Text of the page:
like the Apostle to the Gentiles, "was in labors
abundant." Besides the services of the sanctuary, he
preached and conducted weekly prayer-meetings in
different parts of his charge, and was active in the
164 HISTOKY OF THE PRESBYTERIAN CHTJECH
furtherance of Sunday-Schools and temperance. He
also aided his fellow-citizens by his counsel and ex-
ample during the struggle to maintain the Union.
Having declined several invitations to take the over-
sight of congregations without a pastor, Mr. Thorn at
last accepted a call to St. Louis, Mo., and was in-
stalled in October, 1865. But he had scarcely entered
on his field of labor when, enfeebled by his previous
discharge of pastoral duties, he sunk under an attack
of typhoid fever and entered into rest.
The successor of Mr. Thorn was the Rev. J. H.
Young, who became pastor in 1866, and remained
until March 7, 1869, when the pastoral relation was
dissolved by the Presbytery of Donegal.
Mr. Young is a ready speaker, a sound theologian,
and a good classical scholar. He is now professor of
Languages in the Normal School in Indiana, Pa.
The congregation next presented a unanimous call
to the Rev. William Ferguson, of Dubuque, Iowa,
which he accepted, and was installed in October, 1869.
In the Fall of 1871, Mr. Ferguson was released at
his own request by the Presbytery of Chester. The
ministry of Mr'. Ferguson was not without its fruits,
eighty-six having been added to the church while he
He is now pastor of the Presbyterian Church at
Pittsgrove, N. J., where his labors have met with en-
In June, 1872, the congregation gave a unanimous
call to the Rev. William W. Totheroth, who was in-
stalled by a Committee of the Presbytery of Chester
on the last day of Octo'ber, 1872. In 1883, Mr.
IX " THE FORKS OF BKATiTDYWINE." 165
Totheroth received and accepted a call to become
pastor of a Churcli at Le Roy, N. Y.
The pastorate of Mr. Totheroth was eminently bene-
ficial. His zeal, prudence, and industry promoted
harmony, increased the membership of the church,
and imparted renewed activity to its benevolent opera-
In the amount of its donations for charitable pur-
poses, the number of its members, and of children at-
tending its Sabbath-Schools, this church ranks among
the first of the rural Presbyterian Churches in our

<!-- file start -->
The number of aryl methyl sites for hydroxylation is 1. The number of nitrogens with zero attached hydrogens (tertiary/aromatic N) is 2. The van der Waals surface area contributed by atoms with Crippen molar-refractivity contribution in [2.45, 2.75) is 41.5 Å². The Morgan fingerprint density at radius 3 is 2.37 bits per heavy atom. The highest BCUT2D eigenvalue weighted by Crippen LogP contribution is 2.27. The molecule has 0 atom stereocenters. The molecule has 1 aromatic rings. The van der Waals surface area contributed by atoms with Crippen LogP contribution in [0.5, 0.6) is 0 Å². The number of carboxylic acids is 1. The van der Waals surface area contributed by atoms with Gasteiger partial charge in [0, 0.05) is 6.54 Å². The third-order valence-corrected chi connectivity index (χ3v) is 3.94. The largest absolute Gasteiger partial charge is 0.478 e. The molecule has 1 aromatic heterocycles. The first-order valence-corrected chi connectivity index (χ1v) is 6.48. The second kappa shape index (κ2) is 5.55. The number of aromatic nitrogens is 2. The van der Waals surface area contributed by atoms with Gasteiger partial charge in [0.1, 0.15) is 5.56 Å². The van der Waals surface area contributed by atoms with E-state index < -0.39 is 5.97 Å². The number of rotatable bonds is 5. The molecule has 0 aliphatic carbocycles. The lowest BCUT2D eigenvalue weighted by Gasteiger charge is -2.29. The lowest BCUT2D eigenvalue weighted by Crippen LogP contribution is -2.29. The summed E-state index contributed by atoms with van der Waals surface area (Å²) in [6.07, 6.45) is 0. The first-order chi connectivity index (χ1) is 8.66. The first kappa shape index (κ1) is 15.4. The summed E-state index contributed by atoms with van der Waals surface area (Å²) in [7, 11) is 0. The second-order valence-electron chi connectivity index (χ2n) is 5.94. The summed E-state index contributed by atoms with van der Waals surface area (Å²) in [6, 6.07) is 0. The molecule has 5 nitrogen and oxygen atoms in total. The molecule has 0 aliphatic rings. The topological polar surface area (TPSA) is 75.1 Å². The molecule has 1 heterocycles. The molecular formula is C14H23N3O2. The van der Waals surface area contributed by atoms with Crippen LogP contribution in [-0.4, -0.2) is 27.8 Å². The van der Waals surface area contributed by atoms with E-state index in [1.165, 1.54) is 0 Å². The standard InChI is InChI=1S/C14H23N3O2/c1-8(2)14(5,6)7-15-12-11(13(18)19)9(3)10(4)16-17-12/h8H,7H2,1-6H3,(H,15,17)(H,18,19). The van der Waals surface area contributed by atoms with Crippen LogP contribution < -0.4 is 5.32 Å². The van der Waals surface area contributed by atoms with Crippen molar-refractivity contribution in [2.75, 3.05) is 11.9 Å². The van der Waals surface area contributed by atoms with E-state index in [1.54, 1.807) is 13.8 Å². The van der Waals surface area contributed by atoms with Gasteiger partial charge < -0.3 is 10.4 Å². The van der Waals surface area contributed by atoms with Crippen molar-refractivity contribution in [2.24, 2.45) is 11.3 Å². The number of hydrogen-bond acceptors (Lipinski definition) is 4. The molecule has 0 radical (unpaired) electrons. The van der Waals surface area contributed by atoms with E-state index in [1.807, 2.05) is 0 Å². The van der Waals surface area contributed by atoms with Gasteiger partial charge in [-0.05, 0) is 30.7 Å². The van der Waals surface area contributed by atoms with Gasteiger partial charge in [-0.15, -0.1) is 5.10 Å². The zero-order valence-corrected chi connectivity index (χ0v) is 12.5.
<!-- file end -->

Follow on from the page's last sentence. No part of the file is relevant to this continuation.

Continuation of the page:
State. It has contributed to the growth of the village
in which its meeting-house is placed, and, like ortho-
dox churches in general, is a nucleus around which en-
terprise, refinement, and intelligence have clustered.*
* Minutes of presbytery of Donegal ; Kev. Mr. Totheroth, " Hist,
of Church ;" Local Memoranda.
166 HISTOKY OF THE PRESBYTERIAN CHXJECH
FAIRYIEW PRESBYTERIAN CHURCH.
On account of the distance which they had to travel
in order to attend the services, of the sanctuary, and
for other reasons which need not be stated, the mem-
bers of Dr. Grier's congfegation who resided in the
northeastern part of his charge resolved to erect a
building , for public worship and obtain a distinct
organization. Accordingly, having procured an ele-
vated and beautiful site, easy of access, and convenient,
they comm,enced in 1839 the erection of a meeting-
house, which was completed and dedicated on the first
day of the next year.
In May, 1840, a Committee of the Third Presbytery
of Philadelphia met and organized a church under the
name of the West Nantmeal Presbyterian Church.*
The same month (May, 1840) the Rev. Alexander
Porter, who had received his classical and theological
education in the College and Seminary at Princeton,
N. J., was ordained and installed as pastor. Mr.
Porter was released from his charge in May, 1843.
During his pastorate forty-three were added to the
membership of the church.
Mr. Porter was succeeded, in October, 1843, by the
Rev. William H. McCarter, a graduate of Jefferson
* The name of the Township in which it is situated h'&ving been
changed, it is now called Fairview Presbyterian Church.
Ilf " THE POEKS OF BRANDYWIXE." 167
College, Pennsylvania, and of Union Theological Sem-
inary, Xew York. Mr. McCarter labored with fidelity
and acceptance until October, 1849, when he received
a call to the pastoral oversight of a Presbyterian Church
at Edwardsville, Indiana, and removed to that State.
The successor of Mr. McCarter was the Pev. B. B.
Hotchkin, late pastor of Marple Presbyterian Church,
Delaware County. While Dr. Hotchkin, who is well
known as an author and an earnest, impressive speaker,
had charge the church was highly prosperous. In
June, 1869, Dr. Hotchkin, always desirous of enlarging
his sphere of usefulness, accepted a call to his late pas-